Did all of this come from Sgt Pepper?  Of course not.  Did Sgt. Pepper contribute in anything significant?  Well, No, but then again, maybe a little.  Since it wasn’t really making a conscious point, I think it is fair to assume that it probably didn’t make a conscious impression.  But, based on my own experience and recollection, I have to say it probably did influence people’s thinking to some degree.

What it probably had going for it as an influencer was 1) the colorful characters that were created for the album who serve as unforgettable object lessons and 2) the excellent music that not only conveyed the information, but insinuated it into the core of our consciousness, and kept it in our hearts all these years.  

There is no question that Sgt. Pepper’s Lonely Hearts Club Band awakened a generation and time to the notion that Rock music could handle more complex ideas than “I Want to Hold Your Hand”.  But it seems to me it also suggests that Music provides a better vehicle for addressing ideas with multiple facets, hues of color, shades of nuance, etc., and that it does so in a way that more powerfully conveys the import, worth, tragedy, exhalation or perplexity of all that than any mere essay, poem or novel can ever hope to achieve.  If nothing else, consider the fact that advertising loves to use jingles, not persuasive essays.

My wife renamed this blog “The Song’s the Thing” for a good reason.  When Hamlet found himself trapped in a situation of uncertainty and inaction, he realized he could get to the bottom of his suspicions about his stepfather using a play.  “The play’s the thing by which I’ll catch the conscience of the King.”  But if you want to understand a culture, a time period, a movement, it is fair to say that “The Song’s the Thing.”  Look at the music that’s came out of the era in question or that influenced the era, and you will understand them far better.  And if you want to get an idea across in a way that wins people over and gets people motivated, Americans have shown since the Revolution and before that “The Song’s the Thing.”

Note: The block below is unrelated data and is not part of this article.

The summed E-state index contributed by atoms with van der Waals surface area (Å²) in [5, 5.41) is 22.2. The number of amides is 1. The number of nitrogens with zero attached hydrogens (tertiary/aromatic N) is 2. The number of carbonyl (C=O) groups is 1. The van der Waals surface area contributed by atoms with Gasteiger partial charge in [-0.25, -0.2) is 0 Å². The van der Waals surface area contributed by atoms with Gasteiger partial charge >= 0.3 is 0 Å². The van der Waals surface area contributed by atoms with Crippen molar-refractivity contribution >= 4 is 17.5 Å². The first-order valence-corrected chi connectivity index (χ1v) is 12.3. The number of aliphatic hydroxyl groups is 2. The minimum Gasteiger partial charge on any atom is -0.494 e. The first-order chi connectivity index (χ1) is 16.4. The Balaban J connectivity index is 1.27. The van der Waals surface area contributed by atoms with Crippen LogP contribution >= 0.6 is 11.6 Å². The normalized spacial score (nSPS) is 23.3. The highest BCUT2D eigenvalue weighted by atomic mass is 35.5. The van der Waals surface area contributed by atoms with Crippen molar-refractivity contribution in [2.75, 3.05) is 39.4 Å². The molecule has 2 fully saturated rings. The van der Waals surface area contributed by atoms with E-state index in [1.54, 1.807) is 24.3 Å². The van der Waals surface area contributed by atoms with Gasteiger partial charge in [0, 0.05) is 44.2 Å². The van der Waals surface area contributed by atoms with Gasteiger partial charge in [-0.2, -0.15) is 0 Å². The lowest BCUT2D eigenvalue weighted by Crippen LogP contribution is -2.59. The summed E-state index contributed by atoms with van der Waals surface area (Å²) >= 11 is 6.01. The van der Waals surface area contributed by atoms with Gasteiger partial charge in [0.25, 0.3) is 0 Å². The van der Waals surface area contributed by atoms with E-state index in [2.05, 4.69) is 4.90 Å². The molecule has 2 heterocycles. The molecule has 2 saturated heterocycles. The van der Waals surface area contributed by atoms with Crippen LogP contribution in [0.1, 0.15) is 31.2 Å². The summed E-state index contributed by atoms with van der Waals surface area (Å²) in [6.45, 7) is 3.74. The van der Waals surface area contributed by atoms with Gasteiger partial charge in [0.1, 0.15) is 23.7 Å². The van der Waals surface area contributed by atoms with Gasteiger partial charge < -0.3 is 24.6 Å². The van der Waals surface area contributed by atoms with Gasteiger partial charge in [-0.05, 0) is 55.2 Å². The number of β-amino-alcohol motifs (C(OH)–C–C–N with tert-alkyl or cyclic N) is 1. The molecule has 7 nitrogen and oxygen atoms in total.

Allow one final parting comment.  Throughout my writing of this, a notion kept nagging at me that there might be some similarity between Sgt Pepper’s Lonely Hearts Club Band and “The Waste Land” by T.S. Elliot.  I kept chasing the notion away from my head like a pesky fly in warm weather—no way I wanted to go down that road.  But I do find it a humorous curiosity that where Elliot (aided, one imagines by Ezra Pound), stuffed his poem with all kinds of quotes by the literati of Western Civilization, even in their original Greek, Latin, Italian, German or French, that the Beatles packed their album cover with photos of pop culture icons.  The parallel seemed too curious to not at least point out. 

Oops, one other final thing.  I have not addressed the “never could be any other way” business at the very end of the album.  That is because it wasn’t on the original American issue.  This is, after all, a blog about the relationship of popular music with American History.  Most of us in the U.S. didn’t even know that track existed until the “Paul is dead” business in the Fall of 1969, when some radio stations were playing it off imported copies of the British LP, along with things like “Revolution 9” backwards, to look for clues.